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Destructive Interference and the Conservation of Energy

by Rattus_norveg
Tags: laser, light, phase
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Rattus_norveg
#1
May24-10, 09:10 PM
P: 6
This is a question concerning the wave nature of light and the conservation of energy.

Consider a prism that combines two sources of monochromatic, coherent (laser) light into one beam. The sources are adjusted so that the laser beams combine in phase resulting in constructive interference. So, the resultant beam has the same wavelength as the parent beams but it's electric and magnetic vectors have twice the amplitude.

Now consider the same setup but with the one parent beam adjusted so that the beams combine 180 degrees out of phase, resulting in 100 percent destructive interference. The electric field vector of the first beam exactly cancels the electric field vector of the second beam and vice versa; the same is true for the magnetic field vector.

It seems that at this point, with the two light beams perfectly combined 180 degrees out of phase that the resultant beam of light is effectively obliterated. If so, where does the energy go? How is the law of conservation of energy maintained when considering this system?
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light interference 01.png  
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netheril96
#2
May25-10, 01:21 AM
P: 193
You asssume that the light has only one way out
In fact,the light beams can be reflected at the surface
Once the refracted light is cancelled out,the reflected light will be strengthened.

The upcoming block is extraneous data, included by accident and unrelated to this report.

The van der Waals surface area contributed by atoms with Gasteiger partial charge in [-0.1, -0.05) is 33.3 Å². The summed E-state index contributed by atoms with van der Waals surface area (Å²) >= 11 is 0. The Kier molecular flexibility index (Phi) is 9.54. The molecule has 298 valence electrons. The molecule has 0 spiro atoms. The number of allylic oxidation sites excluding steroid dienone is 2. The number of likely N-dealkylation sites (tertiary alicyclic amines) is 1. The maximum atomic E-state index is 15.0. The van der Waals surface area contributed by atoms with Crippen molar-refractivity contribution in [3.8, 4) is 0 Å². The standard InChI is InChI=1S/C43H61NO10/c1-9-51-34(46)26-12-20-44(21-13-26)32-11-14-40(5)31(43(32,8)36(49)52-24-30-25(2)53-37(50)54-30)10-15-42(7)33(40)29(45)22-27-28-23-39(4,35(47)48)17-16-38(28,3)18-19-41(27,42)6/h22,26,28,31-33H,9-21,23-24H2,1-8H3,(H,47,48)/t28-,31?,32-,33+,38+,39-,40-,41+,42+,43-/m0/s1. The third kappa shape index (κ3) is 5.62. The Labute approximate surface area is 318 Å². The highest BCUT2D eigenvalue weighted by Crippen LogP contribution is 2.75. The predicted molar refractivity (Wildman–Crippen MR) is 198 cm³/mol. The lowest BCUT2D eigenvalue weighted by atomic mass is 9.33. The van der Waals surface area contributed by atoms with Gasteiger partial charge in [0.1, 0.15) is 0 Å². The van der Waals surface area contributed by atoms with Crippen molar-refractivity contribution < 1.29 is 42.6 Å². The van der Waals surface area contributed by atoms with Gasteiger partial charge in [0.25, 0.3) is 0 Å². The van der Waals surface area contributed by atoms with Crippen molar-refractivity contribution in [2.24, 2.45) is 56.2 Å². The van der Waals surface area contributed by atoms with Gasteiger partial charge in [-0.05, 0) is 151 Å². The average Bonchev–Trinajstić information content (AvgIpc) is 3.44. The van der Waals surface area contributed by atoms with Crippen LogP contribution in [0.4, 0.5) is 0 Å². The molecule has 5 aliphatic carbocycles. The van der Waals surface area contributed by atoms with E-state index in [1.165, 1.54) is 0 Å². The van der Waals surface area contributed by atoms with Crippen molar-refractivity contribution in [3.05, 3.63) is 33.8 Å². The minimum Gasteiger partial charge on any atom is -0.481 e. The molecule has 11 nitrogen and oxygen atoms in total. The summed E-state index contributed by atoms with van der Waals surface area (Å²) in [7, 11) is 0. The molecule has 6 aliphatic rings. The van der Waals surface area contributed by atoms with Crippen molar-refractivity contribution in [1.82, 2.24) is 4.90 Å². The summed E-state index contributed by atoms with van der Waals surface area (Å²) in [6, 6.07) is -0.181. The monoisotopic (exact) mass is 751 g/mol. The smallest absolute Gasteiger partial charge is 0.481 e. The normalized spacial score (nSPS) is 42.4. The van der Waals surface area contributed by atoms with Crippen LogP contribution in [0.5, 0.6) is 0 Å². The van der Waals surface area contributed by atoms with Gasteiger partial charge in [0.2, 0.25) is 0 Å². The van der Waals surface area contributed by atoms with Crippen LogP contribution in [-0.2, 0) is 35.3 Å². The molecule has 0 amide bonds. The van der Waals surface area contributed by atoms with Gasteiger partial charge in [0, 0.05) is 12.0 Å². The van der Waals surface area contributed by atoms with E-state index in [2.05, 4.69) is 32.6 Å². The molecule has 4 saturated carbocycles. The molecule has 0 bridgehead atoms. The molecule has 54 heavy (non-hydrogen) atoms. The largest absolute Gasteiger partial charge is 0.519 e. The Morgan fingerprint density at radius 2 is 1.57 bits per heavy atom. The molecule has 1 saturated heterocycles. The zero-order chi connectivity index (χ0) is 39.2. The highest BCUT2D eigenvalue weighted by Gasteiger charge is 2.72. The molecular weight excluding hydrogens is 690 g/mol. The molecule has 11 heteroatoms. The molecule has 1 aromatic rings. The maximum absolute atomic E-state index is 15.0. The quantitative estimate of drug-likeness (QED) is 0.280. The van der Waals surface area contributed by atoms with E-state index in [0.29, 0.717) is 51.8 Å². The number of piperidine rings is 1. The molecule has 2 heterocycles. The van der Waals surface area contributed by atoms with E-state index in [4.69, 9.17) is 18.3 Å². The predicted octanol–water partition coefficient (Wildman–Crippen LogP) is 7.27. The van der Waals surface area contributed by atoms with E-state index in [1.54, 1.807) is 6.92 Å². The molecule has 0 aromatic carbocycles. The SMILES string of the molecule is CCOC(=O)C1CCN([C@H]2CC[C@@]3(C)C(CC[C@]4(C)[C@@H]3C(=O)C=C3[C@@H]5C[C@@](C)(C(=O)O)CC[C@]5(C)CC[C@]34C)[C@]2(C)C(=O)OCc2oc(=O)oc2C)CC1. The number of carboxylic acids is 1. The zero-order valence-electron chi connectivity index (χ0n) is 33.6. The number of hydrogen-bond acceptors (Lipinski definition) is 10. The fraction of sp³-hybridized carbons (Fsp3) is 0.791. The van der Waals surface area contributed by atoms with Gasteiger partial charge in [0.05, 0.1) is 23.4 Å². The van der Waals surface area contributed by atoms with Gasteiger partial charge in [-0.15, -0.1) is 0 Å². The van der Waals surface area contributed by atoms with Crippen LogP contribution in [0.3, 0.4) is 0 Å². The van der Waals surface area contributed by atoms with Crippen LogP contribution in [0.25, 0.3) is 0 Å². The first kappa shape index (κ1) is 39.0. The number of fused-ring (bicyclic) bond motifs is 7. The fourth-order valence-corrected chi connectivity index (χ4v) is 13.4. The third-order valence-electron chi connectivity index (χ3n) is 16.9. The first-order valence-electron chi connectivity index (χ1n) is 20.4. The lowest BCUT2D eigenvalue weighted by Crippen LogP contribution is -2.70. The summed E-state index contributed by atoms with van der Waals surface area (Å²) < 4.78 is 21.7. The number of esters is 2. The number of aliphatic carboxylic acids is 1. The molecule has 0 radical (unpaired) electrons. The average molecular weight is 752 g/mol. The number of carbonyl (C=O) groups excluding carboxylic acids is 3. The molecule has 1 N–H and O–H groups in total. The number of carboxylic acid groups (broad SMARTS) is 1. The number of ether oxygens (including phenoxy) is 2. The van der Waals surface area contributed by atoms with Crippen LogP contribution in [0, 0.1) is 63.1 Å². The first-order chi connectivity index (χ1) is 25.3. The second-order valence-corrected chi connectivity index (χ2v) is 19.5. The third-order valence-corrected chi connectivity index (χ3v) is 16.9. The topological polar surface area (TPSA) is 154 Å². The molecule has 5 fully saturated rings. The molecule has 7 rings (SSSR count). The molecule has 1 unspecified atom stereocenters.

Dadface
#3
May25-10, 03:23 AM
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Sorry if this seems nit picky but the optical arrangement shown will not bend both beams through 90 degrees and bring them together.

DaleSpam
#4
May25-10, 07:27 AM
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Destructive Interference and the Conservation of Energy

I do not believe that this image is an accurate representation. The two beams of light are internally reflecting off of different surfaces, so they are not spatially colocated. Therefore, they cannot exhibit complete destructive interference. I think this is also what Dadface noticed.
Rattus_norveg
#5
May25-10, 02:14 PM
P: 6
Don't take the drawing too literally, the whole question is meant as a thought experiment. Here I'm assuming that there is some optical arrangement that would blend the two beams. It is probably not possible to create optics to blend the beams perfectly in real life.
JDługosz
#6
May25-10, 02:32 PM
P: 346
Hmm, why would two (different) beams give interference? I thought each quantum only interferes with itself. Is it a boson thing?
DaleSpam
#7
May25-10, 02:56 PM
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Quote Quote by Rattus_norveg View Post
Here I'm assuming that there is some optical arrangement that would blend the two beams. It is probably not possible to create optics to blend the beams perfectly in real life.
That is correct, you can get destructive interference in some places and constructive interference in others, but energy is conserved overall. You can also, of course, have interactions with matter where energy is transferred between the fields and matter, but again energy is conserved overall.


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